No downside to national park

Recently, several friends and I had the opportunity to travel into the woods of northern Maine. We left cellphones and possessions behind and skied to a cabin beside a roaring brook in the heart of the property proposed for a national park. The beauty and vastness filled my soul. There was no traffic noise or ringing phones. The experience soothed my heart, and I started a new week feeling refreshed, grounded and connected to nature.

Before the trip I didn’t know about the proposal to create a national park and recreation area. After experiencing the place, speaking with supportive locals and doing a bit of research, I wonder why this effort has stalled.

My friends and I talked about the proposal on our ride back to civilization. We were unable to see any downside. If designated as a national park, the land would remain for our enjoyment, and prosperity could return to an area that desperately needs it.

National parks need congressional action, and I have made appeals to Sens. Angus King and Susan Collins. My hope is that our senators will work with the president to ensure my great-great-grandchildren can share this place.

Tya Hayman


Expand public transportation options

I live in Corinth and don’t have a car, so I rely mostly on public transportation to get to and from Bangor.

No bus system runs out where I live, so I rely on Lynx Mobility Services, operated by Penquis, if I need to get to medical appointments. Otherwise, I rely on other people to get around. But people have their own schedules and I don’t want to be a burden, so I am often stranded in town or I have to take a cab to get around. If I’m going to Bangor, it’s $70 round trip. This is a daily struggle for someone who lives in a rural community without a vehicle or who has a disability.

What we need is public transportation that can service areas outside Bangor. It would be great if the Community Connector could extend even limited service to towns such as Hermon, Glenburn, Corinth and Levant.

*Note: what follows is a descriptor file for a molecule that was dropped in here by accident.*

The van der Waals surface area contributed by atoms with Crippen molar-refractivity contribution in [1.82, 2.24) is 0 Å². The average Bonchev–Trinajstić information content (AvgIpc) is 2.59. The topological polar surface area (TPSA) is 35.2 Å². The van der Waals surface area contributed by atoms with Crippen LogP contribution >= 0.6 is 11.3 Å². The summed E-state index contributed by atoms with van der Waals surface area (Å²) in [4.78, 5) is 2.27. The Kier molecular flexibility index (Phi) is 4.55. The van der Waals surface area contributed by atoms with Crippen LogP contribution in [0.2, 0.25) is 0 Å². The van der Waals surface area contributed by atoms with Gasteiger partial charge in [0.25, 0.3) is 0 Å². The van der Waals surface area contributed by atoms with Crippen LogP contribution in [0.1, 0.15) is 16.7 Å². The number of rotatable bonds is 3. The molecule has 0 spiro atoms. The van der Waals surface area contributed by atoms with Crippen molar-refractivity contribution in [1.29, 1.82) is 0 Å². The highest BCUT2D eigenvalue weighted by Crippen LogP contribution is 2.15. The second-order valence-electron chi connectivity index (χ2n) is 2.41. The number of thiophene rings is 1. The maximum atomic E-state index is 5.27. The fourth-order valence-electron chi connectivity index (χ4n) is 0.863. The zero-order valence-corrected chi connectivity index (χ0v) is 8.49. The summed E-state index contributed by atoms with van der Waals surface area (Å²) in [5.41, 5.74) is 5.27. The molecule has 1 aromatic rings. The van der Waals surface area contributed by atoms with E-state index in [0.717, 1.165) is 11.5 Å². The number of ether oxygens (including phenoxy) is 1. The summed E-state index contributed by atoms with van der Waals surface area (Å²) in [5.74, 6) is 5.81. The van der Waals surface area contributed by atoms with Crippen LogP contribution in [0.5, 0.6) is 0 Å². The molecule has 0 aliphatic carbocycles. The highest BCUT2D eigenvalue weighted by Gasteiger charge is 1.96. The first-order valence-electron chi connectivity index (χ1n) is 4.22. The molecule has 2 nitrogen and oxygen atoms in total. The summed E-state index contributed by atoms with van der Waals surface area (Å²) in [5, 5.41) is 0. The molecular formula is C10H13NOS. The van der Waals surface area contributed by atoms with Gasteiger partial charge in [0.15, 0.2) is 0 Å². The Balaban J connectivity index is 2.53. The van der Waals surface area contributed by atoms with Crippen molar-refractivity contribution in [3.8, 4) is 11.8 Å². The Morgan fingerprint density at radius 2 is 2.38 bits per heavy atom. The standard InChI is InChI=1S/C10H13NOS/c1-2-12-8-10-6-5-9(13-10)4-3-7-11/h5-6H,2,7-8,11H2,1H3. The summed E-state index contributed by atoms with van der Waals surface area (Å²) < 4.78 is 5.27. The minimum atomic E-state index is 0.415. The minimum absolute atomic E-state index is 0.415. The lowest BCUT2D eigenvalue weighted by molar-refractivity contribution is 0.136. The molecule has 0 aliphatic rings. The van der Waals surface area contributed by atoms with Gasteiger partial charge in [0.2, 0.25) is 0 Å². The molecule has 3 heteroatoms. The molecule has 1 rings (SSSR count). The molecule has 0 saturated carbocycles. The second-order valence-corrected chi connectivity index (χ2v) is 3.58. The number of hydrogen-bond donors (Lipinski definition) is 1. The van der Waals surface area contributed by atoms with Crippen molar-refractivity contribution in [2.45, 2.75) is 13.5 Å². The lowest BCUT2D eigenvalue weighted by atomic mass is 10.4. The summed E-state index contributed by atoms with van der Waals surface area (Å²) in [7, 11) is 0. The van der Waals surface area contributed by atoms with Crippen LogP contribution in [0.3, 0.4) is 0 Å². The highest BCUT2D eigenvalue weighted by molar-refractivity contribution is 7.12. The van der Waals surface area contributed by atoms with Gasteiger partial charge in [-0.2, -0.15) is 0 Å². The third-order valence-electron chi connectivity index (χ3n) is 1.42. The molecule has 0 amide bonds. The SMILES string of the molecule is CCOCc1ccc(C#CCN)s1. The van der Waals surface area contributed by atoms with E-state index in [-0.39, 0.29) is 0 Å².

Sherri Stubbs


Addiction a medical problem

In a March 9 BDN letter to the editor, Mary Offutt attempted to distinguish between addiction, which she identifies with cravings, and physical dependence, which she thinks is medical. She has it exactly wrong. Addiction is physical dependence. Addiction is the physiological process that occurs whenever we take a psychoactive substance, such as opioids, in high enough doses for long enough.

Drug dependence is — or should be — a psychological process, in which drugs come to rule a person’s life. Drug dependence often is associated with the use of short-acting narcotics that create rapid cycles of intoxication and withdrawal. Craving is often the result of that process. Long-acting opioids, such as methadone, are addictive but do not necessarily lead to dependence. People who are only addicted can lead healthy and productive lives. People who are dependent cannot.

Likewise, substance abuse should be used to describe criminal and other antisocial behavior associated with taking drugs, not dependence. If we are to solve our drug problems, we should begin by defining them in a way that leads to real solutions. Addiction is a biological and medical problem, dependence a psychosocial problem and abuse a social and criminal problem.

Robert Gallon


Trump, LePage bad role models

Donald Trump and Paul LePage make terrible role models for our children. Teachers and parents spend each day trying to teach children about the importance of respect, empathy, kindness, love, honesty and patience. We show them the importance of thinking before speaking or acting and why it is not OK to bully or use violence as a solution.

Yet, these two engage in such behavior on a daily basis. We have a presidential candidate who incites violence and spreads hatred and racism. We have a governor who lies, bullies and uses threats to those who have a different point of view.

Where is the love, kindness and tolerance? Both men are the worst role models in recent political history. The GOP should be ashamed and distance themselves from these two monsters before it’s too late. Do we really want our children and grandchildren to emulate such pathetic figures?

Sylvia Tapley